How do salt and sugar prevent microbial spoilage?
—K. RAJYAGURU, LIBERTYVILLE, ILL.

Mickey Parish, chair of the nutrition and food science department at the University of Maryland, explains:

Salt (usually sodium chloride) and sugar (generally sucrose) interfere with microbial growth in several ways to block decay in food.

The most notable way is through simple osmosis, resulting in dehydration. The salt or sugar, whether in solid or dissolved form, attempts to reach equilibrium with the salt or sugar content of the food product with which it is in contact. This action has the effect of drawing available water from within the food to the outside and inserting salt or sugar molecules into the food interior. The result is a reduction of the so-called water activity (aw), a measure of unbound, free water molecules in the food that are necessary for microbes to survive and reproduce. The aw of most fresh foods is 0.99, where-as the aw required to halt growth of most bacteria is roughly 0.91. Yeasts and molds usually survive with even lower amounts of water.

Microorganisms differ widely in their ability to resist salt- or sugar-induced reductions of water content. Most disease-causing bacteria do not grow below 0.94 aw (roughly 10 percent sodium chloride concentrations), whereas most molds that spoil foods grow at levels as low as 0.80, corresponding to highly concentrated salt or sugar solutions.

In addition to dehydrating food, salt and sugar interfere with a microbe's enzyme activity and weaken its DNA molecular structure. Sugar may also provide an indirect form of preservation, by serving to accelerate the accumulation of antimicrobial compounds from the increase of certain other organisms. Examples include the conversion of sugar to ethanol in wine by fermentative yeasts and the transformation of sugar to organic acids in sauerkraut by lactic acid bacteria.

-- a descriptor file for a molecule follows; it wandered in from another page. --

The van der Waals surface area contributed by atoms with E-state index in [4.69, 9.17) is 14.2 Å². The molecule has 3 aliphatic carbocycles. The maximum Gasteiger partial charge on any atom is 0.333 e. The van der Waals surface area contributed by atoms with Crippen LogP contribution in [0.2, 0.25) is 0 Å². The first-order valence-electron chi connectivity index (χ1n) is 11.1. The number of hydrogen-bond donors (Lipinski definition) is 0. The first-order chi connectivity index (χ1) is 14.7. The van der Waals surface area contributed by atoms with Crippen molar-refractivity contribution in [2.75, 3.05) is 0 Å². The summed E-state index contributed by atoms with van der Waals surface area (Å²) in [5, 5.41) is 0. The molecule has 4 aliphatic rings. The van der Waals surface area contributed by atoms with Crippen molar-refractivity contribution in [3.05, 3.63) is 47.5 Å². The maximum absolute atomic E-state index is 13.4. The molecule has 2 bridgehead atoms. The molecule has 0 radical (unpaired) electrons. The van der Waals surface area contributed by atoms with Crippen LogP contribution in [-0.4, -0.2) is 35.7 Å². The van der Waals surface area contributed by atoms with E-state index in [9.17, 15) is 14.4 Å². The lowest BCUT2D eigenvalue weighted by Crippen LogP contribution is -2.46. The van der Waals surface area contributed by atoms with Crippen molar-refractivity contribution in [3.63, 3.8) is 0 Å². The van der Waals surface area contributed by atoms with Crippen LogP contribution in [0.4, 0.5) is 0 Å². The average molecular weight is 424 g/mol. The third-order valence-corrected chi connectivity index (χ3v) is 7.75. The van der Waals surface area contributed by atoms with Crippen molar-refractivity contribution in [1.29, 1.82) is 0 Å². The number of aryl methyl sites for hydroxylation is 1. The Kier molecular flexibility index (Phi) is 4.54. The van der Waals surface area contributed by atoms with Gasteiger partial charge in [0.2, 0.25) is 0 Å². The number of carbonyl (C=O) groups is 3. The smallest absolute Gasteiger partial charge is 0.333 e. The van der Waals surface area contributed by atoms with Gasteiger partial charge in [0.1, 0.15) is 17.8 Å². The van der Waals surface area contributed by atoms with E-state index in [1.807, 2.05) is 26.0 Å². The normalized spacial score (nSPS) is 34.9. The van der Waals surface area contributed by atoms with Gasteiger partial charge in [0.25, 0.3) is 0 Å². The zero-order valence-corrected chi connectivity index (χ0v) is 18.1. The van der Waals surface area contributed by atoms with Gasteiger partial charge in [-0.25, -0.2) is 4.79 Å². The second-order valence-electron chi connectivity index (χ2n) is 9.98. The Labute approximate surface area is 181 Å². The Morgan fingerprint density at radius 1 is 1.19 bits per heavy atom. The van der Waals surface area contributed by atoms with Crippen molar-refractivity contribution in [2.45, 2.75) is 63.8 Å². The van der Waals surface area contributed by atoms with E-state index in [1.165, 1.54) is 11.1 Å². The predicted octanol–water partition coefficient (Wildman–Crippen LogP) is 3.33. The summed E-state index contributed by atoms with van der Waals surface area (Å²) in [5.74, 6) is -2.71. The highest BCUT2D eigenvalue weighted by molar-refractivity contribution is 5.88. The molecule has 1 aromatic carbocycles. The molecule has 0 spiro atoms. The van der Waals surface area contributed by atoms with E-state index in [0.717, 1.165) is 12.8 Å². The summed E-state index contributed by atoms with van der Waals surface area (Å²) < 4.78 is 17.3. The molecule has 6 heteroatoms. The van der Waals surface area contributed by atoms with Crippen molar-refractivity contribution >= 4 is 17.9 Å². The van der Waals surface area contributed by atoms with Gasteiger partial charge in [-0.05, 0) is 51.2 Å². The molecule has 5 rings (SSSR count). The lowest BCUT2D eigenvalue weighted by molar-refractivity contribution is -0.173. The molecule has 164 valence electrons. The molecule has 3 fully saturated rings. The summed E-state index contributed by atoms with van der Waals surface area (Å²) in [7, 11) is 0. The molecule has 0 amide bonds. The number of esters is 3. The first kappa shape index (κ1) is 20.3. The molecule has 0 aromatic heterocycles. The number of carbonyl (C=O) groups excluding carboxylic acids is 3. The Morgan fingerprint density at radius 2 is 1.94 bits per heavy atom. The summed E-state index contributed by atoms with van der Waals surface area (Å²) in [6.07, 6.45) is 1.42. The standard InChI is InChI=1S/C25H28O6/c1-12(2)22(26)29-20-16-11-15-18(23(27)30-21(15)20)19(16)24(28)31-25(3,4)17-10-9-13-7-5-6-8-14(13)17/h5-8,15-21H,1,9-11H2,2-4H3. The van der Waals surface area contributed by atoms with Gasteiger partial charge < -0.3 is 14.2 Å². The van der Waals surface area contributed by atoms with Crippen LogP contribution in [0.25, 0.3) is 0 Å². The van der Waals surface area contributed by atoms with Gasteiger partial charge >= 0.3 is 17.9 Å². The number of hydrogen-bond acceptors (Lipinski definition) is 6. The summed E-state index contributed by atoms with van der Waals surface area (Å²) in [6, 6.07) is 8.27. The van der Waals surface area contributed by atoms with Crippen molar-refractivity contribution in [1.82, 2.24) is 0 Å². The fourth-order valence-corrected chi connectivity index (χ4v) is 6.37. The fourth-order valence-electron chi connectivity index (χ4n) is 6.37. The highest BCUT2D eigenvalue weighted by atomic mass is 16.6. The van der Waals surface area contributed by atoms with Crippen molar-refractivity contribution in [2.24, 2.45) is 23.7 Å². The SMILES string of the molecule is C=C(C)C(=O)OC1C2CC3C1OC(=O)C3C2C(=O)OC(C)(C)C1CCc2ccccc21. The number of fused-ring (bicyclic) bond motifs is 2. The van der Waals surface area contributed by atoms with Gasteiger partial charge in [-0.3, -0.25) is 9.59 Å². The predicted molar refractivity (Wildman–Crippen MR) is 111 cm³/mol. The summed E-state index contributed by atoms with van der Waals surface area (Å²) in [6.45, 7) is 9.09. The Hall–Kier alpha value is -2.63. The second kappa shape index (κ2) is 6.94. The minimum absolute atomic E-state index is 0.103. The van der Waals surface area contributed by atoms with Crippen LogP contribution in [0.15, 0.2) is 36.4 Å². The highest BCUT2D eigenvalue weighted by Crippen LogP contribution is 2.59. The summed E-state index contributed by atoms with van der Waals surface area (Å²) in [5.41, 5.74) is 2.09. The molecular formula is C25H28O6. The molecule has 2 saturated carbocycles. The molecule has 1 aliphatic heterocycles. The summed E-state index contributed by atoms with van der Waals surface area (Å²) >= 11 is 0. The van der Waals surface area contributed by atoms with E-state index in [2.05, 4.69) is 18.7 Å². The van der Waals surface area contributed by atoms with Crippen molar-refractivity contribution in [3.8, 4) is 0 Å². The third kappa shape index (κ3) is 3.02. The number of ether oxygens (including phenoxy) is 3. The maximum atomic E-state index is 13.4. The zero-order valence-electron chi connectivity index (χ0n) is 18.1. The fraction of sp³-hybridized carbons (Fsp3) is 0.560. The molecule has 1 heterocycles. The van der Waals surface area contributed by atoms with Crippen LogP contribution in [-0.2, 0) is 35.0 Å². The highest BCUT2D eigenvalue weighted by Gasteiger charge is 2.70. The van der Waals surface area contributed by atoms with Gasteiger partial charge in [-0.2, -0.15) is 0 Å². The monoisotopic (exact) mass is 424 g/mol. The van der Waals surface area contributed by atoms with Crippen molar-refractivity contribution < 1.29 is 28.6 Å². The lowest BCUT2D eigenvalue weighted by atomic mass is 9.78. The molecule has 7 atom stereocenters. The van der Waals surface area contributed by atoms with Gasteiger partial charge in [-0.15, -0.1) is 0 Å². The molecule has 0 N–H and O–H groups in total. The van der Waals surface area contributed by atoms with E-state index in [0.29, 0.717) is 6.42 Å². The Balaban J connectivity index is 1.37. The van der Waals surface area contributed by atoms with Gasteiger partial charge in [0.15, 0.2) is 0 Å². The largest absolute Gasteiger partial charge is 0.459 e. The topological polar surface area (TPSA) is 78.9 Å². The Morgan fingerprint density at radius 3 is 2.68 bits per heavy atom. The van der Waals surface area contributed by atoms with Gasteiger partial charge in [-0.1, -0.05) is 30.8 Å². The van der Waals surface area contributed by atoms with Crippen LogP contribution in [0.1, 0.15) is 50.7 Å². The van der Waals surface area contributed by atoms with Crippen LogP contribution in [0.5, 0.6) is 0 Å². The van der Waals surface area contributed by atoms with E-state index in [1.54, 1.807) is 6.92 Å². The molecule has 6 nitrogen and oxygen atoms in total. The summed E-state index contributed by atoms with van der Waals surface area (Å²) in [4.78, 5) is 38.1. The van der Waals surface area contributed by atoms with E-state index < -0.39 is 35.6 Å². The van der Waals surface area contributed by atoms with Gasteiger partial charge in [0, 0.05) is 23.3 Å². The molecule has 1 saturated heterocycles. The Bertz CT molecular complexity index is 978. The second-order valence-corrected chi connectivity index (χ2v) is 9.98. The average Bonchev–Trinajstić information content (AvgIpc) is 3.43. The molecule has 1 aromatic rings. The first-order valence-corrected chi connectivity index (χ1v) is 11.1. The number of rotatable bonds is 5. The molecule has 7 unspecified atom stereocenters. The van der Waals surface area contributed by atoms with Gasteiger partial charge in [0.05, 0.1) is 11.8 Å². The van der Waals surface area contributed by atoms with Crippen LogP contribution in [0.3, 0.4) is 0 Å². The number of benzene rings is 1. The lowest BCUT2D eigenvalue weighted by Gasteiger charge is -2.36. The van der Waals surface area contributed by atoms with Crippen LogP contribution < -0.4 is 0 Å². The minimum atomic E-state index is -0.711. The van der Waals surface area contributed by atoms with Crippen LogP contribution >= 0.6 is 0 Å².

The practice of adding salt or sugar, or both, to food has ancient roots and has many names. Among them are salting, salt or sugar curing, and corning (pieces of rock salt are sometimes called corns—hence the name “corned beef”).

Curing may utilize solid crystals of salt or sugar or solutions in which salt or sugar is mixed with water. For instance, brine is the term for salt solutions used in pickling. Examples of foods preserved with salt or sugar are bacon, salt pork, sugar-cured ham, fruit preserves, and jams and jellies. Curing has numerous permutations and may include additional preservation techniques, such as smoking, or ingredients such as spices. These processes not only prevent spoilage of foods but also serve to inhibit or prevent growth of food-borne pathogens such as Salmonella or Clostridium botulinum.

Why do bubbles form if a glass of water is left alone for a while?
—D. TEYP, BUENOS AIRES, ARGENTINA

Rick Watling, a meteorologist at the National Oceanic and Atmospheric Administration, offers this answer:

The bubbles come from gases in the water. Atmospheric gases such as nitrogen and oxygen can dissolve in water. The amount present depends on the temperature of the water and the atmospheric pressure at the air-water interface. Colder water and higher pressure allow more gas to dissolve; conversely, warmer water and lower pressure permit less gas.

When you draw a glass of cold water from your faucet and let it to come to room temperature, nitrogen and oxygen slowly exit the solution, with tiny bubbles forming and coalescing at sites of microscopic imperfections on the glass. If the atmospheric pressure happens to be falling as the water warms, the equilibrium between gas molecules leaving and joining the air-water interface becomes unbalanced and tips in favor of them leaving the water, which in turn causes even more gas to come out of solution.

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